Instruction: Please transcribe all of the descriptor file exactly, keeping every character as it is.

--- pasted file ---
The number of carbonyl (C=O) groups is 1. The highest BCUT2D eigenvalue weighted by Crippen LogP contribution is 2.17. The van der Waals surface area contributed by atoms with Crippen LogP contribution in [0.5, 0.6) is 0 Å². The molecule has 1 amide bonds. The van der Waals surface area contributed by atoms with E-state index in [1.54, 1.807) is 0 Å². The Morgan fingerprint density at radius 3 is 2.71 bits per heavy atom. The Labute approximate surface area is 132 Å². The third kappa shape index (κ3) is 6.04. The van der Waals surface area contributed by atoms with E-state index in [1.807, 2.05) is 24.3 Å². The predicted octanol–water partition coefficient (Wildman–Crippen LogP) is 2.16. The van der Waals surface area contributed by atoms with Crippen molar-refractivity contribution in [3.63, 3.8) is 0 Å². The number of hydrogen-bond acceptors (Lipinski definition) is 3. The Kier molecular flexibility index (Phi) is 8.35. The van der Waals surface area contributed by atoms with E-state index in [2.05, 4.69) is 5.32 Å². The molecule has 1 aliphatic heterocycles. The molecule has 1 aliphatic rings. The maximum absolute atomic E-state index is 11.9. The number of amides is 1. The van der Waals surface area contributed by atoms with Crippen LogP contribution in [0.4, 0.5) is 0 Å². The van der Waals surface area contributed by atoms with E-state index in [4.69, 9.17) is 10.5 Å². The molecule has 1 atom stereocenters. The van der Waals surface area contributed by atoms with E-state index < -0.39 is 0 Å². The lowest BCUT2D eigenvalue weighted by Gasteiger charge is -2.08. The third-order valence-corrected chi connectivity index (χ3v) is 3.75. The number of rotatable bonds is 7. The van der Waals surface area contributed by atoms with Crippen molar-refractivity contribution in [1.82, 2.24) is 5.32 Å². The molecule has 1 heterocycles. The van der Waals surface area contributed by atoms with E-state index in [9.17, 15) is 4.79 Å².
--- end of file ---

The number of carbonyl (C=O) groups is 1. The highest BCUT2D eigenvalue weighted by Crippen LogP contribution is 2.17. The van der Waals surface area contributed by atoms with Crippen LogP contribution in [0.5, 0.6) is 0 Å². The molecule has 1 amide bonds. The van der Waals surface area contributed by atoms with E-state index in [1.54, 1.807) is 0 Å². The Morgan fingerprint density at radius 3 is 2.71 bits per heavy atom. The Labute approximate surface area is 132 Å². The third kappa shape index (κ3) is 6.04. The van der Waals surface area contributed by atoms with E-state index in [1.807, 2.05) is 24.3 Å². The predicted octanol–water partition coefficient (Wildman–Crippen LogP) is 2.16. The van der Waals surface area contributed by atoms with Crippen molar-refractivity contribution in [3.63, 3.8) is 0 Å². The number of hydrogen-bond acceptors (Lipinski definition) is 3. The Kier molecular flexibility index (Phi) is 8.35. The van der Waals surface area contributed by atoms with E-state index in [2.05, 4.69) is 5.32 Å². The molecule has 1 aliphatic heterocycles. The molecule has 1 aliphatic rings. The maximum absolute atomic E-state index is 11.9. The number of amides is 1. The van der Waals surface area contributed by atoms with Crippen LogP contribution in [0.4, 0.5) is 0 Å². The van der Waals surface area contributed by atoms with E-state index in [4.69, 9.17) is 10.5 Å². The molecule has 1 atom stereocenters. The van der Waals surface area contributed by atoms with E-state index < -0.39 is 0 Å². The lowest BCUT2D eigenvalue weighted by Gasteiger charge is -2.08. The third-order valence-corrected chi connectivity index (χ3v) is 3.75. The number of rotatable bonds is 7. The van der Waals surface area contributed by atoms with Crippen molar-refractivity contribution in [1.82, 2.24) is 5.32 Å². The molecule has 1 heterocycles. The van der Waals surface area contributed by atoms with E-state index in [9.17, 15) is 4.79 Å².